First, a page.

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Author Topic: APS/Ω Gas turbine bike build  (Read 403192 times)
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Seldom Seen Slim
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Nancy -- 201.913 mph record on a production ZX15!


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« Reply #1485 on: November 24, 2016, 12:40:11 PM »

Nah, Stainless, sometimes we get to a point where talking about wood is all that we can do.  Kinda reminds me of the story about the old guy that goes to the doctor for a checkup.

The Doc take 45 minutes and finds the guy in pretty good shape - for a geezer.  The Doc asks the guy if there are any particular complaints he has -- and the duffer says:

"Yes, Doc, I'd like my sex drive LOWERED."

The Doctor is incredulous and immediately asks the guy "Sir, I have to say I'm surprised to hear that you want your sex drive lowered.  How old are you?"

The guy says "I'm 74 years old, and I want my sex drive lowered.  It's all in my head -- could you move it down a couple of feet?"
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Jon E. Wennerberg
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Mobacken Racing
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« Reply #1486 on: November 24, 2016, 03:44:00 PM »

Ha ha! cool

When I got back home from work the printer was finished, after removing the internal supports the finished part looked like this.



Inside is an Arduino Nano that will act as the PWM controller, the potentiometer is for adjusting the idle.



Here is the place for it on the bike, it should look pretty neat once everything is wired up.



I also got the fuel pressure gauge in the mail today!



Cheers!
/Anders
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manta22
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« Reply #1487 on: November 25, 2016, 11:44:46 AM »

Very nice, Anders.

Regards, Neil
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Regards, Neil  Tucson, AZ
Mobacken Racing
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« Reply #1488 on: November 26, 2016, 09:45:36 AM »

Very nice, Anders.

Regards, Neil


Thanks Neil!
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Mobacken Racing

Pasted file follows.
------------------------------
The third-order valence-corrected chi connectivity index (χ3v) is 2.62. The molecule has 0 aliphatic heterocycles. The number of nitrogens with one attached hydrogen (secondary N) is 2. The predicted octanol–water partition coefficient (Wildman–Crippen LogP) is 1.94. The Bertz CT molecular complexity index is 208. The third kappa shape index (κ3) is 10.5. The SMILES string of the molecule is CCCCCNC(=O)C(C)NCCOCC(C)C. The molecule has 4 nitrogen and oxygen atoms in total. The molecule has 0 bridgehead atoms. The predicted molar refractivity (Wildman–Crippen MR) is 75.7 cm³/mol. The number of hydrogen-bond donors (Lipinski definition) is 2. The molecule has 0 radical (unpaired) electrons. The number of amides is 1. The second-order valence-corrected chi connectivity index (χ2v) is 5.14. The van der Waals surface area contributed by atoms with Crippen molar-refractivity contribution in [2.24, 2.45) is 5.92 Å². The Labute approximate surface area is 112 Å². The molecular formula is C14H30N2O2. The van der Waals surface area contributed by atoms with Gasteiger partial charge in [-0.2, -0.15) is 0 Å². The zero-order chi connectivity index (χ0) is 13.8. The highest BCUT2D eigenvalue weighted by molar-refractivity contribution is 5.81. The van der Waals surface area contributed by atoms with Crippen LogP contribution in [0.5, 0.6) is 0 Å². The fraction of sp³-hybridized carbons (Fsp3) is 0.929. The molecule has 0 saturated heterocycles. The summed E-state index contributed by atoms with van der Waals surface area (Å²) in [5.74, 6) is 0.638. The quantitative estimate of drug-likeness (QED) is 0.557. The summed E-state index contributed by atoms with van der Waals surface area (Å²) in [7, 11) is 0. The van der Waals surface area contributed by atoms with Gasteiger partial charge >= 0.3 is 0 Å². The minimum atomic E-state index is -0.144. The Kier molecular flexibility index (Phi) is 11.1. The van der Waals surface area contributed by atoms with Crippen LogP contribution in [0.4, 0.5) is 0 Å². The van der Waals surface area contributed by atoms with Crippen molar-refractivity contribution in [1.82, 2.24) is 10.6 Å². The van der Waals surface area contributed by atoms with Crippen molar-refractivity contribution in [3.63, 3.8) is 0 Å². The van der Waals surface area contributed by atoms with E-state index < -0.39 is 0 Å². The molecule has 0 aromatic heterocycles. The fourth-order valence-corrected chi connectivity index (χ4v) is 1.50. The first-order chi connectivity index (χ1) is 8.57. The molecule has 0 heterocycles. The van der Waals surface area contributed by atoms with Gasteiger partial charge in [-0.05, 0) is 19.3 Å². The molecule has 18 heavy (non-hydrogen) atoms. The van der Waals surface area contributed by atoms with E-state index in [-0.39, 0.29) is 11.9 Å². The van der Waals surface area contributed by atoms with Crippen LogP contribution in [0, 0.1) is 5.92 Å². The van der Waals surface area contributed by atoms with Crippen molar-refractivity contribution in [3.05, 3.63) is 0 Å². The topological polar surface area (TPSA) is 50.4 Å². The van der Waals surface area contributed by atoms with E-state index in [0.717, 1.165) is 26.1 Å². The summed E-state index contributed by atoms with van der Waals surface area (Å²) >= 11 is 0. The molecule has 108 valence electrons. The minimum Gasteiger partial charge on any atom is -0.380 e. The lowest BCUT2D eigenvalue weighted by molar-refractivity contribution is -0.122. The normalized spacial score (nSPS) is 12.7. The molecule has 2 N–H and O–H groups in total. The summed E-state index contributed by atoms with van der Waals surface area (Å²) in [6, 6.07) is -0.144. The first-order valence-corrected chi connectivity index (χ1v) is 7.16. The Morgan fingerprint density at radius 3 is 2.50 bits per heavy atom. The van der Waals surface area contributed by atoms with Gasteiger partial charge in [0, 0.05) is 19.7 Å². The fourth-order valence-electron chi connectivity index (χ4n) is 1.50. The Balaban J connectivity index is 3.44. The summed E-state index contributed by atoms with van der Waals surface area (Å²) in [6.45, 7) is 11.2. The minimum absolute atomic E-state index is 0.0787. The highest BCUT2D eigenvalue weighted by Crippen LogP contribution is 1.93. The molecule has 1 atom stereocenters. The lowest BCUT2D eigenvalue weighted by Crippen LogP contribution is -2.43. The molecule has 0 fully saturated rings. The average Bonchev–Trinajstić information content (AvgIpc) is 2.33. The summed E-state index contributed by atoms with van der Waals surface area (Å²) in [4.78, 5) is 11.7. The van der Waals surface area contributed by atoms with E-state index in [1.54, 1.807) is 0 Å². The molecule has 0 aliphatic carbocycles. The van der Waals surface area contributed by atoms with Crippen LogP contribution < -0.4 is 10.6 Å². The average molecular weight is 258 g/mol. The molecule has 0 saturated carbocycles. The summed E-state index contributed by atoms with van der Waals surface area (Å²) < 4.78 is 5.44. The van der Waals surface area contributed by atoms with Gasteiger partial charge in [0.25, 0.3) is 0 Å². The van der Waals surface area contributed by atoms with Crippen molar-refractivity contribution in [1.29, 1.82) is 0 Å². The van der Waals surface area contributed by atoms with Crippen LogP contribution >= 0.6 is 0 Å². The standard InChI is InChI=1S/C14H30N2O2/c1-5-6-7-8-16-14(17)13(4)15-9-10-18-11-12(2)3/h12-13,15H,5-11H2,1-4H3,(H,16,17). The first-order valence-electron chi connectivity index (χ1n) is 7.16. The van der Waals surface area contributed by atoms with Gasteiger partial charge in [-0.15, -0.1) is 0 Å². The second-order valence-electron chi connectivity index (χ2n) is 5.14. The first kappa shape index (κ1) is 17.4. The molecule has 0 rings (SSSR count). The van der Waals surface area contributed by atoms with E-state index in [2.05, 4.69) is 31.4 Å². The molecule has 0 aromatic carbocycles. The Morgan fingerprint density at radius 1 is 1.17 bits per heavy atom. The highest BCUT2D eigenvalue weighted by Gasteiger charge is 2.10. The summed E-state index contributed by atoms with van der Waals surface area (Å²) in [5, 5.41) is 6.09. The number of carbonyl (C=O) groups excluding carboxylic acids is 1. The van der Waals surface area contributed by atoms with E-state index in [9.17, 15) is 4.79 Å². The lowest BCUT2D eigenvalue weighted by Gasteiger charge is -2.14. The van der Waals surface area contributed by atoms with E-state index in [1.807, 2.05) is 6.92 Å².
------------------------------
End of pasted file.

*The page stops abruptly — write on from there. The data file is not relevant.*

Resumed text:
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« Reply #1489 on: November 26, 2016, 03:42:26 PM »

After a 7 hour print the ignition box is finished, I had to print it during the day since my mother-in-law wouldn´t appreciate having a whirring and buzzing 3D-printer next to her bed all night through. Smiley



The internals, a high voltage transformer that throws centimeter long sparks loud enough to hurt the ears.



Cheers!
/Anders
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Seldom Seen Slim
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Nancy -- 201.913 mph record on a production ZX15!


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« Reply #1490 on: November 26, 2016, 04:22:29 PM »

Anders said:  "...my mother-in-law wouldn´t appreciate having a whirring and buzzing 3D-printer next to her bed all night through..."

And the down side is. . .? cheers
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Jon E. Wennerberg
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« Reply #1491 on: November 26, 2016, 05:01:52 PM »

Anders said:  "...my mother-in-law wouldn´t appreciate having a whirring and buzzing 3D-printer next to her bed all night through..."

And the down side is. . .? cheers

She is a kind woman, made me dinner while I was out on a pleasant 15k run in ancle deep snow. cool


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manta22
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« Reply #1492 on: November 26, 2016, 07:54:00 PM »

Anders;

15K run? In snow?     I never run unless something is chasing me!  grin

Regards, Neil  Tucson, AZ
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Regards, Neil  Tucson, AZ
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« Reply #1493 on: November 26, 2016, 09:51:51 PM »


She is a kind woman, made me dinner while I was out on a pleasant 15k run in ancle deep snow. cool


Well, I figured it out now .... you don't sleep.  With all the work you do plus a 90 minute run 15K snow run, you can't sleep.
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Mobacken Racing
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« Reply #1494 on: December 04, 2016, 04:03:05 PM »

I would wager that many of you guys get twice as much done as I, it is just that my habit of documenting every single minute of work on the bike gives the appearance that I spend all my waking hours in the workshop... Smiley